The brain is one of the major energy consumers of the human body. Conditions under which the brain’s energy demands exceed its availability, referred to as metabolic stress, give rise to rapid functional changes. An extreme form of metabolic stress is caused by brain ischemia, which can result in tissue damage and severe neurological deficits and which represents one of the leading causes of disability and death in our ageing population. The main mechanisms of delayed cell death, including the so-called "excitotoxic" action of the transmitter glutamate, are well described. In contrast, there are significant gaps in our understanding of the early changes in neuronal and glial function during reduced energy availability. As these synaptic changes are among the earliest and most "upstream" events in the ischemic cascade, a better understanding of what causes metabolic stress in synapses during ischemia is translationally relevant.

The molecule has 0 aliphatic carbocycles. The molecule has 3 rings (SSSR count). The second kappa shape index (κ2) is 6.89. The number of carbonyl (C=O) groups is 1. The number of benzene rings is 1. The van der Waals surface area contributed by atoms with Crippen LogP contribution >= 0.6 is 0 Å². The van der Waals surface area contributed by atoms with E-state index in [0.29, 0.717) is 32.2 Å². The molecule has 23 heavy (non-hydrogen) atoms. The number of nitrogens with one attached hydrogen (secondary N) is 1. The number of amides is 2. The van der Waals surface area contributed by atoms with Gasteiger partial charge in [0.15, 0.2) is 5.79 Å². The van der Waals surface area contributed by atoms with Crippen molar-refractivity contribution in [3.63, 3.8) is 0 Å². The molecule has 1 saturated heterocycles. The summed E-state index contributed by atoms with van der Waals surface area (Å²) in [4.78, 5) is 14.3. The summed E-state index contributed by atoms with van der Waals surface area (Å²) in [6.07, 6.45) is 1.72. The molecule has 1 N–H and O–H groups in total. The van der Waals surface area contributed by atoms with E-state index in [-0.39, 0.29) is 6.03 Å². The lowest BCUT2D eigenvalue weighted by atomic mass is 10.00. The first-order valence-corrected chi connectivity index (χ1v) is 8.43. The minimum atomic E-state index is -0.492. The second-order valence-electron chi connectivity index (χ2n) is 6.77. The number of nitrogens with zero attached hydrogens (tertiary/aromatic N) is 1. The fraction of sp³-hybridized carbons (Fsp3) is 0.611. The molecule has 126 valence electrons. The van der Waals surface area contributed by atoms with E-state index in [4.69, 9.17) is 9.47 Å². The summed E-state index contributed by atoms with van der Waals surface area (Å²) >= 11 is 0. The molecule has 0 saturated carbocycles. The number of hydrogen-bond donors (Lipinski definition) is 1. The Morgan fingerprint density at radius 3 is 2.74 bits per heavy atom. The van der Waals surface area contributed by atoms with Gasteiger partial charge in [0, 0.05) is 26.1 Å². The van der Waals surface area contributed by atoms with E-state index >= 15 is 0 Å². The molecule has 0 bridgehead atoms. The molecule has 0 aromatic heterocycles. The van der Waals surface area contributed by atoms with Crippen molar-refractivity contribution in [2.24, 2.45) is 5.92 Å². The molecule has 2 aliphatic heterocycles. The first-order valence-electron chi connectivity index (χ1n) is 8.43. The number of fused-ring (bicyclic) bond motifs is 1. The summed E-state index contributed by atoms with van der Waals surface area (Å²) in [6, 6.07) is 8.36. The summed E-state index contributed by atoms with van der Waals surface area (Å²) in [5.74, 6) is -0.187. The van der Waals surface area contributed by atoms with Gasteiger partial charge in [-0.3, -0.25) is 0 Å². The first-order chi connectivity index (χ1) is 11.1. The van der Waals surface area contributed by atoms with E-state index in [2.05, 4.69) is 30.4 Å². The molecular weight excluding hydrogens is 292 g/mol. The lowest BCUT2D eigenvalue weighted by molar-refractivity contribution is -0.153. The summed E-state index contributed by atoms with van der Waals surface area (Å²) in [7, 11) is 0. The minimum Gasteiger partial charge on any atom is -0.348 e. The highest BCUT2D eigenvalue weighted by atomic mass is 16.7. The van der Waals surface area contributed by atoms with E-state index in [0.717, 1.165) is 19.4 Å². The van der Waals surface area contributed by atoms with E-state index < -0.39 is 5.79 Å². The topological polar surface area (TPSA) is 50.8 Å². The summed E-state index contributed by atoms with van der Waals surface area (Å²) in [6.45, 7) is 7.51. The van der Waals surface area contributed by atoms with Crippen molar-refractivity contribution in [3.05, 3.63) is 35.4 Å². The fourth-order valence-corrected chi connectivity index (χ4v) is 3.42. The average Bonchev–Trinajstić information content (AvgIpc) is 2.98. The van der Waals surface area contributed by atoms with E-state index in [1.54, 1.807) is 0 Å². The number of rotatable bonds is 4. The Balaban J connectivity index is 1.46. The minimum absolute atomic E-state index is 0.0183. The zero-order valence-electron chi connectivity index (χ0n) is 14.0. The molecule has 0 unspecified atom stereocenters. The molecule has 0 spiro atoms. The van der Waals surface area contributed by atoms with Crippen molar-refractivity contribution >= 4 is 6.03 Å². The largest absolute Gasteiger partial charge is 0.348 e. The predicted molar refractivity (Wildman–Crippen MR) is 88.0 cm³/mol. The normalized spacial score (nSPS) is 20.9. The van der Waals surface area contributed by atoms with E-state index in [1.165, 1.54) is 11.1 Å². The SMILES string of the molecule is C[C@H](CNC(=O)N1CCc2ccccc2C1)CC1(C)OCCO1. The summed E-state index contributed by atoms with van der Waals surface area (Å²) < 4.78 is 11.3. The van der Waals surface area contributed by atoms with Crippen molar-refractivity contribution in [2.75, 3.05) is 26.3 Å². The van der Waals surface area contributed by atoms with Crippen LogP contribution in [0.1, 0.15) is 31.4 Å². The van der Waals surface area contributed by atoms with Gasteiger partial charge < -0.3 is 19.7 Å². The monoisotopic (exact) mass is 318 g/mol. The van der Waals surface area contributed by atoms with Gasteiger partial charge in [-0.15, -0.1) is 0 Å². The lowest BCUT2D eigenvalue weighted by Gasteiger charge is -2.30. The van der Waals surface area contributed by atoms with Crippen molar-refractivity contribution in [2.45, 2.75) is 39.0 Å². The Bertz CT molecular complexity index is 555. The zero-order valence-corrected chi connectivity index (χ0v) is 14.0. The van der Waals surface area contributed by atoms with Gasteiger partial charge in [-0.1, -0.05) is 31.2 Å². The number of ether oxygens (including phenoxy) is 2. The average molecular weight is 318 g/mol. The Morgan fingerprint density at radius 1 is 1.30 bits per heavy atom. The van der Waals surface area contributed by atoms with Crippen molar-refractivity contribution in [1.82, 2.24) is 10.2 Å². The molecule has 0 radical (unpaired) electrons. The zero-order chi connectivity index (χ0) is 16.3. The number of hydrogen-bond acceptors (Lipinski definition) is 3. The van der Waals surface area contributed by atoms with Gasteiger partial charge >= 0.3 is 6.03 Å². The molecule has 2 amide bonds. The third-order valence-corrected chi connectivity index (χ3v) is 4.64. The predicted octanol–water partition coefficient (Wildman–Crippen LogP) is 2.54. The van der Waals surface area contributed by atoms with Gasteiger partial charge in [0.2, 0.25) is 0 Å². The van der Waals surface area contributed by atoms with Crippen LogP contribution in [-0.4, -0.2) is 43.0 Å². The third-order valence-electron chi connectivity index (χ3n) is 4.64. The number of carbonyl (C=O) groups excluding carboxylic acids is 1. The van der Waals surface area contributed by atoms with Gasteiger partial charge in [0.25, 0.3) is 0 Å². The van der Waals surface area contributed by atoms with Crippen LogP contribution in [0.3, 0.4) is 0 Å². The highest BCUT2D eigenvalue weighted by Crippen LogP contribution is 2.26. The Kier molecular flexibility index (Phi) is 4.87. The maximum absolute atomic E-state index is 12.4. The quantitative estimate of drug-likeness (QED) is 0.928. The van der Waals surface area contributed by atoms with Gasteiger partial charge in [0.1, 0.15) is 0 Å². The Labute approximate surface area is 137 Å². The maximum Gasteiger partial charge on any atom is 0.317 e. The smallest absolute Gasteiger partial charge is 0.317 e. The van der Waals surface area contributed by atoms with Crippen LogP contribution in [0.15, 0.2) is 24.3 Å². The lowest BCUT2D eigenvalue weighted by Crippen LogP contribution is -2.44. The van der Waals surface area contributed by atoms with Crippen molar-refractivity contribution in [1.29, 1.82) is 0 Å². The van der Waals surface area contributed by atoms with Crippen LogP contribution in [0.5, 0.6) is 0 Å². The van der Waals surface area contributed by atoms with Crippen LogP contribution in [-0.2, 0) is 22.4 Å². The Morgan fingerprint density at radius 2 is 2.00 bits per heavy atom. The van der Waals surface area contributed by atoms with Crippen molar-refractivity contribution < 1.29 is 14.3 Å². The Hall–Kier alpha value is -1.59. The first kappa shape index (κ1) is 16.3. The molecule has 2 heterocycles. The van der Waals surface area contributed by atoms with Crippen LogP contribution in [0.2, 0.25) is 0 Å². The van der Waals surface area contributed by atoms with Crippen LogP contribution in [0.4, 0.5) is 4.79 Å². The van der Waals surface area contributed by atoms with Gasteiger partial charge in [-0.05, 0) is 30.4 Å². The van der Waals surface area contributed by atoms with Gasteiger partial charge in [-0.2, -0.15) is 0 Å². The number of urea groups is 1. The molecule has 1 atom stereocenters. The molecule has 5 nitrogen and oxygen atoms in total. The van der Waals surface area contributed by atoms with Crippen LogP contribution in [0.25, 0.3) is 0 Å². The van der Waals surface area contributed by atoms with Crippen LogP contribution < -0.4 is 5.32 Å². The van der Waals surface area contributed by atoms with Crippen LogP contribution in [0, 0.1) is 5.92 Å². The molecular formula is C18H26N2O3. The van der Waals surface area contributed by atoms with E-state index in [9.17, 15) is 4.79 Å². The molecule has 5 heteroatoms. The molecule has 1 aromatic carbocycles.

The Research Unit (RU) “Synapses under stress: Early events induced by metabolic failure at glutamatergic synapses” will close this gap and will combine molecular biology, biochemistry, imaging, electrophysiology and optogenetic approaches together with mathematical simulations to unravel the dependence of synaptic function on cellular metabolism. We will address acute changes in ion concentrations, transmitter homeostasis, as well as the function and the subcellular distribution of ligand- and voltage-gated ion channels which control electrical and chemical signaling. The consortium will analyse the major cellular components of glutamatergic synapses, i.e. pre- and postsynaptic neuronal compartments as well as perisynaptic astrocytes. We will focus on glutamatergic synapses of the mouse cortex as a joint model system and use a common protocol for induction of transient chemical ischemia. Adaptive and pathological processes will be addressed at the molecular, cellular and systems’ level, employing experimental systems of increasing complexity that range from primary cell culture to acute and organotypic tissue slices to in vivo models of ischemic stroke. Experimental results will be integrated into a computational model, which will provide a novel, concerted view on early functional changes of synapses under stress. We expect that our research programme will lead to a thorough understanding of immediate responses of the tripartite synapse to transient energy shortage, of their functional consequences, as well as of the potential reversibility of the induced effects. This will generate a new, integrative view of basic pathomechanisms of metabolic failure, which is urgently needed to develop better therapeutic strategies to combat stroke-induced brain damage.